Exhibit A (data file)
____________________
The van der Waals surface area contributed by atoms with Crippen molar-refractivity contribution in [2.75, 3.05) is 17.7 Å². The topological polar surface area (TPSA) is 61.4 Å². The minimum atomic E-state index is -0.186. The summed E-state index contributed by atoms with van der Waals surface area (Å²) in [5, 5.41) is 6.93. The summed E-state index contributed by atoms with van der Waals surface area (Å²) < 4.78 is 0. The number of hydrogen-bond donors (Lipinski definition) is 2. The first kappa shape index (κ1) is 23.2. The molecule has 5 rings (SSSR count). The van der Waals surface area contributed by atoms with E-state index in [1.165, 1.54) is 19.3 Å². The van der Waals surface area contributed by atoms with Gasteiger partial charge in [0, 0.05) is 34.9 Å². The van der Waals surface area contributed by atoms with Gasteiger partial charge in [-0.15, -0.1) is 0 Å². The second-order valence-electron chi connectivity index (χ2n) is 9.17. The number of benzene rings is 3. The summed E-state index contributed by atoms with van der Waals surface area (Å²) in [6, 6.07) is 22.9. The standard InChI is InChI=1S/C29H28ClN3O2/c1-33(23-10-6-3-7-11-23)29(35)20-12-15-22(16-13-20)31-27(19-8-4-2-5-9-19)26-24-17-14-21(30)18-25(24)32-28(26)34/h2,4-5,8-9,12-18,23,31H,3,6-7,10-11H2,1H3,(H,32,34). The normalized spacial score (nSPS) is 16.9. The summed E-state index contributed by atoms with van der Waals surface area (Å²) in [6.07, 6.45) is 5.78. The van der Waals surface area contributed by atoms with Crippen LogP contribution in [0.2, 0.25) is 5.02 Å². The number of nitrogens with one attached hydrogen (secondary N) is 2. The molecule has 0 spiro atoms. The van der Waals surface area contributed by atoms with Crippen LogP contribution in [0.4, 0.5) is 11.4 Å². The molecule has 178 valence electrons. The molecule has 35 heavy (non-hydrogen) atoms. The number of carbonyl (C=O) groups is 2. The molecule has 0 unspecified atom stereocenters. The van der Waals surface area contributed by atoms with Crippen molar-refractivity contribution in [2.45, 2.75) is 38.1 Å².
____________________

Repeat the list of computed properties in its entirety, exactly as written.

The van der Waals surface area contributed by atoms with Crippen molar-refractivity contribution in [2.75, 3.05) is 17.7 Å². The topological polar surface area (TPSA) is 61.4 Å². The minimum atomic E-state index is -0.186. The summed E-state index contributed by atoms with van der Waals surface area (Å²) in [5, 5.41) is 6.93. The summed E-state index contributed by atoms with van der Waals surface area (Å²) < 4.78 is 0. The number of hydrogen-bond donors (Lipinski definition) is 2. The first kappa shape index (κ1) is 23.2. The molecule has 5 rings (SSSR count). The van der Waals surface area contributed by atoms with E-state index in [1.165, 1.54) is 19.3 Å². The van der Waals surface area contributed by atoms with Gasteiger partial charge in [0, 0.05) is 34.9 Å². The van der Waals surface area contributed by atoms with Gasteiger partial charge in [-0.15, -0.1) is 0 Å². The second-order valence-electron chi connectivity index (χ2n) is 9.17. The number of benzene rings is 3. The summed E-state index contributed by atoms with van der Waals surface area (Å²) in [6, 6.07) is 22.9. The standard InChI is InChI=1S/C29H28ClN3O2/c1-33(23-10-6-3-7-11-23)29(35)20-12-15-22(16-13-20)31-27(19-8-4-2-5-9-19)26-24-17-14-21(30)18-25(24)32-28(26)34/h2,4-5,8-9,12-18,23,31H,3,6-7,10-11H2,1H3,(H,32,34). The normalized spacial score (nSPS) is 16.9. The summed E-state index contributed by atoms with van der Waals surface area (Å²) in [6.07, 6.45) is 5.78. The van der Waals surface area contributed by atoms with Crippen LogP contribution in [0.2, 0.25) is 5.02 Å². The number of nitrogens with one attached hydrogen (secondary N) is 2. The molecule has 0 spiro atoms. The van der Waals surface area contributed by atoms with Crippen LogP contribution in [0.4, 0.5) is 11.4 Å². The molecule has 178 valence electrons. The molecule has 35 heavy (non-hydrogen) atoms. The number of carbonyl (C=O) groups is 2. The molecule has 0 unspecified atom stereocenters. The van der Waals surface area contributed by atoms with Crippen molar-refractivity contribution in [2.45, 2.75) is 38.1 Å².